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Consumer Bankruptcy Project

Observations & Issues

Due to the economic crunch and foreclosure crisis, many New York City homeowners are in danger of losing their homes. The Pro Bono Consumer Bankruptcy Project's Chapter 13 Foreclosure Prevention Program is able to provide legal assistance for many of these struggling homeowners. The Program uses Chapter 13 bankruptcy as a method to help save homes from being lost in foreclosure.

Successful Chapter 13 filers are allowed to pay their mortgage arrears over three to five years so they can have breathing room to catch up and avoid foreclosure. Homeowners may also be able to reduce their overall consumer debt, which can help them free up money to cure their mortgage default.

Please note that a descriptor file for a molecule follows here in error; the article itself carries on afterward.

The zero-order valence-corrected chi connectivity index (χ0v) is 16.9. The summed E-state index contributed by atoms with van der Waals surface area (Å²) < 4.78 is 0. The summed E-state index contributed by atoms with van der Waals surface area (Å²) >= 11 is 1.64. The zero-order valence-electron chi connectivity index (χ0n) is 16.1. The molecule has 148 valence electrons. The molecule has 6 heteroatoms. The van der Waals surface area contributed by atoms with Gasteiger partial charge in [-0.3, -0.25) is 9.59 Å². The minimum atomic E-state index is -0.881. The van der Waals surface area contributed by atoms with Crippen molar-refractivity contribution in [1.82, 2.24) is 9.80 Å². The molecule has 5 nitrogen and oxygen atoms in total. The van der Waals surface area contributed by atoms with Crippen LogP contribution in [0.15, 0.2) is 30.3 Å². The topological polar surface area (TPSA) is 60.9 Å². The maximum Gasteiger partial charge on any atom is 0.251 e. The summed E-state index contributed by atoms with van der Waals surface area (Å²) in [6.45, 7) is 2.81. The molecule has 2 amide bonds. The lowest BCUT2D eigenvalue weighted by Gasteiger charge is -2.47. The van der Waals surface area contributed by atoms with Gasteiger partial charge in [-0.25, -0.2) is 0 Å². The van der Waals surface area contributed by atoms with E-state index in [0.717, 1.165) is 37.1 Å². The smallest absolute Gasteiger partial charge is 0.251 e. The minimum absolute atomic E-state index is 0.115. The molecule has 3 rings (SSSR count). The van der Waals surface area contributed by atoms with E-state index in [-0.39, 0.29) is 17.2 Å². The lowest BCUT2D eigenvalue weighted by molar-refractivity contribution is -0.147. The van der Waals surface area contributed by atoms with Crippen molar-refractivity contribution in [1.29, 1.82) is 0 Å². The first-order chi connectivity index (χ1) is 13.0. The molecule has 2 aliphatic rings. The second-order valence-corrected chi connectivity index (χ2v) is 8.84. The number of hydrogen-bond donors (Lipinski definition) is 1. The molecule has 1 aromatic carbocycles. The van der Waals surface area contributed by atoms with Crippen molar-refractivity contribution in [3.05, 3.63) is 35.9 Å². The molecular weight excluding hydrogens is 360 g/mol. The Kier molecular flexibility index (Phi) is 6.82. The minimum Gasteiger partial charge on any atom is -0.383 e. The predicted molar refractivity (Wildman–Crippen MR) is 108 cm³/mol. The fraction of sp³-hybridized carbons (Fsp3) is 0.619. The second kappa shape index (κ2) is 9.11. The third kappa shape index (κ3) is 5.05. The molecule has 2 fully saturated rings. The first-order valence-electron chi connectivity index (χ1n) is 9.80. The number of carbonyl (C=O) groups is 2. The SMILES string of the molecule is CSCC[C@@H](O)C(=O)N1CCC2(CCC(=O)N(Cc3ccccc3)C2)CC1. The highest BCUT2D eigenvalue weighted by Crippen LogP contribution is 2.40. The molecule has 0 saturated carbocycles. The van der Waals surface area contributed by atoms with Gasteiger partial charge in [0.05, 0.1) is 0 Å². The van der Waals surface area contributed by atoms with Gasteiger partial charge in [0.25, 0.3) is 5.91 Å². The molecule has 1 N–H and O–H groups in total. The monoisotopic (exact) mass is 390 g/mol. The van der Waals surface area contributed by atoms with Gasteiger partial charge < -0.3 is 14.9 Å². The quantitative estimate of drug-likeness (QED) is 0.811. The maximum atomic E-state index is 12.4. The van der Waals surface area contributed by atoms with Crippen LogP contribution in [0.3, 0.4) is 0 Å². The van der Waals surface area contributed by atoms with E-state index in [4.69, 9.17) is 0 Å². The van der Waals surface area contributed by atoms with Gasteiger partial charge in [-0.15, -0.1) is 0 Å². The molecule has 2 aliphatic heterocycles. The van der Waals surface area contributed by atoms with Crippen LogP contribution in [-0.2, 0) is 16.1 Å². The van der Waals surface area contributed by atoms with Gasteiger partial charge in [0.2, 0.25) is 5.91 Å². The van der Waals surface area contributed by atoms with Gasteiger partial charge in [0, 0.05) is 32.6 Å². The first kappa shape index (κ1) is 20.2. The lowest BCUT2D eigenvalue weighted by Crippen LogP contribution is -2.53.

The National Bureau of Economic Research reported in 2006 that 96% of Chapter 13 filers were homeowners. Moreover, the Administrative Office of the U.S. Courts reported that Chapter 13 filings increased over 20% for the 12-month period ending in March 2008 as compared to the prior 12-month period. The increase is a direct reflection of the struggling economy and housing market.

Unfortunately, many homeowners are filing for bankruptcy without legal representation (pro-se) in their desperation to save their homes. Such pro-se filers have a greater chance of having their case dismissed since they often make technical or procedural errors in filing. The Justice Center's new program is important because the staff and pro bono attorneys provide high quality legal advice and services to people who would otherwise have no counsel, thus enhancing the homeowners' chances of success.